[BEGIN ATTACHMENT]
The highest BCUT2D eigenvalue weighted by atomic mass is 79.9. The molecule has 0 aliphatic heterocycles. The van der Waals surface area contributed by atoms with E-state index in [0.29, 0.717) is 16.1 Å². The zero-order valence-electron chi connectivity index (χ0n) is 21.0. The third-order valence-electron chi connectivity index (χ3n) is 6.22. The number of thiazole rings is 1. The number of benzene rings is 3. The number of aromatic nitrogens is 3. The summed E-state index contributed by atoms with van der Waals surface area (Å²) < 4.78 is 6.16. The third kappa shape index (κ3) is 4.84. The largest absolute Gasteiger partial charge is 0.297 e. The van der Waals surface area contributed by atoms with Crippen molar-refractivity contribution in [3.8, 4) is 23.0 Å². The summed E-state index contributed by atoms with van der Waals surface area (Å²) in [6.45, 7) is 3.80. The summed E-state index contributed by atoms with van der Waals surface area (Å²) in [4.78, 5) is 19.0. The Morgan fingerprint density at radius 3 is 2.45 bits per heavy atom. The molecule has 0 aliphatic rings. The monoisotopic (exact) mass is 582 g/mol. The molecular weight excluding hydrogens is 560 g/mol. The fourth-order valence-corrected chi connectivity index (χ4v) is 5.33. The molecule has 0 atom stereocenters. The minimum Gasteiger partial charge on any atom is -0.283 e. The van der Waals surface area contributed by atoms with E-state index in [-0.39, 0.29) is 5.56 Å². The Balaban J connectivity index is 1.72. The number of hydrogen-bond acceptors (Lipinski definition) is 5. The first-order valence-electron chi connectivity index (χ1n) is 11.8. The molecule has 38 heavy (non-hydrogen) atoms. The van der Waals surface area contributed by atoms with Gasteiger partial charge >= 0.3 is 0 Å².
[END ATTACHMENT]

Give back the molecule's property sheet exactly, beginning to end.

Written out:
The highest BCUT2D eigenvalue weighted by atomic mass is 79.9. The molecule has 0 aliphatic heterocycles. The van der Waals surface area contributed by atoms with E-state index in [0.29, 0.717) is 16.1 Å². The zero-order valence-electron chi connectivity index (χ0n) is 21.0. The third-order valence-electron chi connectivity index (χ3n) is 6.22. The number of thiazole rings is 1. The number of benzene rings is 3. The number of aromatic nitrogens is 3. The summed E-state index contributed by atoms with van der Waals surface area (Å²) < 4.78 is 6.16. The third kappa shape index (κ3) is 4.84. The largest absolute Gasteiger partial charge is 0.297 e. The van der Waals surface area contributed by atoms with Crippen molar-refractivity contribution in [3.8, 4) is 23.0 Å². The summed E-state index contributed by atoms with van der Waals surface area (Å²) in [6.45, 7) is 3.80. The summed E-state index contributed by atoms with van der Waals surface area (Å²) in [4.78, 5) is 19.0. The Morgan fingerprint density at radius 3 is 2.45 bits per heavy atom. The molecule has 0 aliphatic rings. The monoisotopic (exact) mass is 582 g/mol. The molecular weight excluding hydrogens is 560 g/mol. The fourth-order valence-corrected chi connectivity index (χ4v) is 5.33. The molecule has 0 atom stereocenters. The minimum Gasteiger partial charge on any atom is -0.283 e. The van der Waals surface area contributed by atoms with E-state index in [-0.39, 0.29) is 5.56 Å². The Balaban J connectivity index is 1.72. The number of hydrogen-bond acceptors (Lipinski definition) is 5. The first-order valence-electron chi connectivity index (χ1n) is 11.8. The molecule has 38 heavy (non-hydrogen) atoms. The van der Waals surface area contributed by atoms with Gasteiger partial charge >= 0.3 is 0 Å².